Differences in growth and areal production between Norway spruce (Picea abies L. Karst) regeneration material representing different levels of genetic improvement
Publication date: 1 March 2019
Source: Forest Ecology and Management, Volume 435
Author(s): Mateusz Liziniewicz, Mats Berlin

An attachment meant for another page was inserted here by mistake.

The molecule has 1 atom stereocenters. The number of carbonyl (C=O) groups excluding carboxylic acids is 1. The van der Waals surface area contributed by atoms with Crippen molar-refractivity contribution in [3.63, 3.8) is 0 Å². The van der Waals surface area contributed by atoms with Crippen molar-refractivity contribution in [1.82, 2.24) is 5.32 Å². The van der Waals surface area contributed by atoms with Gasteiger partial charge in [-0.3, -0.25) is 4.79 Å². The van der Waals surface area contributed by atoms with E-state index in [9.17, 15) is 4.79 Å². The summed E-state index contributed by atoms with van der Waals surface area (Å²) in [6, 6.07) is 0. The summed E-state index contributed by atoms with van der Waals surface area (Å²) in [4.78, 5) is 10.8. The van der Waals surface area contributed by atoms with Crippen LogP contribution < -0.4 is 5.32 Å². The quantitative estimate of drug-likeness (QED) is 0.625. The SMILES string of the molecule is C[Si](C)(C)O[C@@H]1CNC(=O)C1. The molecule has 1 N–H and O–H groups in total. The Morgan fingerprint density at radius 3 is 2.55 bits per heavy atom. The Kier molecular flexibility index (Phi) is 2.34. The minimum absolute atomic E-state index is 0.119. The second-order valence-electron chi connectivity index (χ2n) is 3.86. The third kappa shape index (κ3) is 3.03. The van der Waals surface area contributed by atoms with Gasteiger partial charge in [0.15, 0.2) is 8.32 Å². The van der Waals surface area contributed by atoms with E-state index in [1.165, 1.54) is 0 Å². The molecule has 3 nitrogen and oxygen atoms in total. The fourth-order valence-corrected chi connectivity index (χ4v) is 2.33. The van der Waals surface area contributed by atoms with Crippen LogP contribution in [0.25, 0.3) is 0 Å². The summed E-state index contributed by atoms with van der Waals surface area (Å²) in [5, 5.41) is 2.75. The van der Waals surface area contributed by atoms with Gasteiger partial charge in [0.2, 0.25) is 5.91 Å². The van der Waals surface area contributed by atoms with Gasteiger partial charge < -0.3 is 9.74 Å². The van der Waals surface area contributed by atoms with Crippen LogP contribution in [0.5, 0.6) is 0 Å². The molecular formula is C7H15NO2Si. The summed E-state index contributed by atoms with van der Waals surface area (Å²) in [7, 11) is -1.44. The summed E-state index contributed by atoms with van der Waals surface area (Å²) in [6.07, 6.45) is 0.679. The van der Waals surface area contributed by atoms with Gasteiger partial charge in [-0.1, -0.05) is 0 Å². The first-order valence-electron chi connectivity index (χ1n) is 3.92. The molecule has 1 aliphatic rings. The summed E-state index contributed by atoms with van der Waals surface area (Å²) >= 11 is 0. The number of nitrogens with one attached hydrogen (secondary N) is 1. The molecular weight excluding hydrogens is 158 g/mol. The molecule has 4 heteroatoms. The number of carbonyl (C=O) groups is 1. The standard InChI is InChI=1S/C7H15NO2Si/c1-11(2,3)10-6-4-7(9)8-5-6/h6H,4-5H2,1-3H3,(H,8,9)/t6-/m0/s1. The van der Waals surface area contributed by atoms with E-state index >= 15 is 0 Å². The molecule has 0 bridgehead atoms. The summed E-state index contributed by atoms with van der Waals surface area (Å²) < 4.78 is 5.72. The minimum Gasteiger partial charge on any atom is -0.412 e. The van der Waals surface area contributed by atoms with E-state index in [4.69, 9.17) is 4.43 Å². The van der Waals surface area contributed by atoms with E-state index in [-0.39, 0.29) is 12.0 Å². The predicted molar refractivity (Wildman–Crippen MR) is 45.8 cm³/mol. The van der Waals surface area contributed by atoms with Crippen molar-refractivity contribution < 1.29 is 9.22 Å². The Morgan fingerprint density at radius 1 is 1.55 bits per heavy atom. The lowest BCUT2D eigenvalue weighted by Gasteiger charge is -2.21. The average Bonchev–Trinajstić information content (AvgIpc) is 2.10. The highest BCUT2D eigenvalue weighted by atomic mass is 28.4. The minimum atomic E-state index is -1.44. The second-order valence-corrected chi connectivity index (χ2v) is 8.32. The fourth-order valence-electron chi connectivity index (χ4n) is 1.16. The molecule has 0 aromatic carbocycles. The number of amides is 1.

Six groups of Norway spruce (Picea abies L. Karst) plants with varying levels of genetic gain and unimproved local provenances were compared in four realised gain trials at four sites in central Sweden. The groups were planted separately in experimental plots and compared in terms of survival rate and height 4 years after planting, as well as survival rate, height, diameter and areal volume production 13–16 years after planting. The genetically improved groups all produced higher volumes than the unimproved local provenances, and the clonal bulk of 23 full-sib families’ volume production per unit area was 56% higher than that of local provenances. The genetic groups followed expected levels of genetic gain, except for individual clones (which varied substantially in performance) and full-sib families. There were greater relative differences between local provenances and genetic groups in areal volume production 13–16 years after planting than in height at 4 years after planting. The results confirm that growth of improved genetic groups is largely consistent with expected values of realized genetic gain. They also indicate that clonal mixes rather than one or a few clones should be deployed in clonal forestry. The comparison of early measured height with areal production showed that early height measurements are good indicators of realized genetic gain and differences in areal production are greater than early differences in height.
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